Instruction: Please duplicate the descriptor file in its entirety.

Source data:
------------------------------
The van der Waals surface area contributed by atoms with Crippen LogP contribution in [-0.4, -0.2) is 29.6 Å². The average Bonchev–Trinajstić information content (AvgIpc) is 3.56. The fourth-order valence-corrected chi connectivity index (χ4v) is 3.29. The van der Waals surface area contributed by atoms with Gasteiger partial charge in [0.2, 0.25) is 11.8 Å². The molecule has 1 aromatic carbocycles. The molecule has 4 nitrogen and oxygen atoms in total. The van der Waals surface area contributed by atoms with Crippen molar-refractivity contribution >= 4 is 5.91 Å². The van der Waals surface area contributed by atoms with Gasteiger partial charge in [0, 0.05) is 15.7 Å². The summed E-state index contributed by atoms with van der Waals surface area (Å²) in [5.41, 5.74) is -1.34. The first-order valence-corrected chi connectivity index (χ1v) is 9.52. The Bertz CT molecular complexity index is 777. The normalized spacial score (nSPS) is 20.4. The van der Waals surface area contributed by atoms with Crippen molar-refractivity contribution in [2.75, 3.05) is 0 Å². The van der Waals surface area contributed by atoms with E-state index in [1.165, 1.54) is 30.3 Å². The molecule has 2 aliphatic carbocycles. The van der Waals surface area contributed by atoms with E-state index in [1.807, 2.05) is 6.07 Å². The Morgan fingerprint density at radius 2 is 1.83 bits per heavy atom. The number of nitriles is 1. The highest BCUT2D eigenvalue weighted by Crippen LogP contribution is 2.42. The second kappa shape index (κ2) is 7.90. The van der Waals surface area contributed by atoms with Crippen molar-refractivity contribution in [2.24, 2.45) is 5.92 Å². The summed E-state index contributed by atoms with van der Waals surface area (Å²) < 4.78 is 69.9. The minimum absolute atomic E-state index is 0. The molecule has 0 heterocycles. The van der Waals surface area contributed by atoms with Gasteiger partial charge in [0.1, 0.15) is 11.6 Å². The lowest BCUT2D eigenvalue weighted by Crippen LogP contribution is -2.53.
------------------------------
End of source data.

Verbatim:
The van der Waals surface area contributed by atoms with Crippen LogP contribution in [-0.4, -0.2) is 29.6 Å². The average Bonchev–Trinajstić information content (AvgIpc) is 3.56. The fourth-order valence-corrected chi connectivity index (χ4v) is 3.29. The van der Waals surface area contributed by atoms with Gasteiger partial charge in [0.2, 0.25) is 11.8 Å². The molecule has 1 aromatic carbocycles. The molecule has 4 nitrogen and oxygen atoms in total. The van der Waals surface area contributed by atoms with Crippen molar-refractivity contribution >= 4 is 5.91 Å². The van der Waals surface area contributed by atoms with Gasteiger partial charge in [0, 0.05) is 15.7 Å². The summed E-state index contributed by atoms with van der Waals surface area (Å²) in [5.41, 5.74) is -1.34. The first-order valence-corrected chi connectivity index (χ1v) is 9.52. The Bertz CT molecular complexity index is 777. The normalized spacial score (nSPS) is 20.4. The van der Waals surface area contributed by atoms with Crippen molar-refractivity contribution in [2.75, 3.05) is 0 Å². The van der Waals surface area contributed by atoms with E-state index in [1.165, 1.54) is 30.3 Å². The molecule has 2 aliphatic carbocycles. The van der Waals surface area contributed by atoms with E-state index in [1.807, 2.05) is 6.07 Å². The Morgan fingerprint density at radius 2 is 1.83 bits per heavy atom. The number of nitriles is 1. The highest BCUT2D eigenvalue weighted by Crippen LogP contribution is 2.42. The second kappa shape index (κ2) is 7.90. The van der Waals surface area contributed by atoms with Crippen molar-refractivity contribution in [2.24, 2.45) is 5.92 Å². The summed E-state index contributed by atoms with van der Waals surface area (Å²) < 4.78 is 69.9. The minimum absolute atomic E-state index is 0. The molecule has 0 heterocycles. The van der Waals surface area contributed by atoms with Gasteiger partial charge in [0.1, 0.15) is 11.6 Å². The lowest BCUT2D eigenvalue weighted by Crippen LogP contribution is -2.53.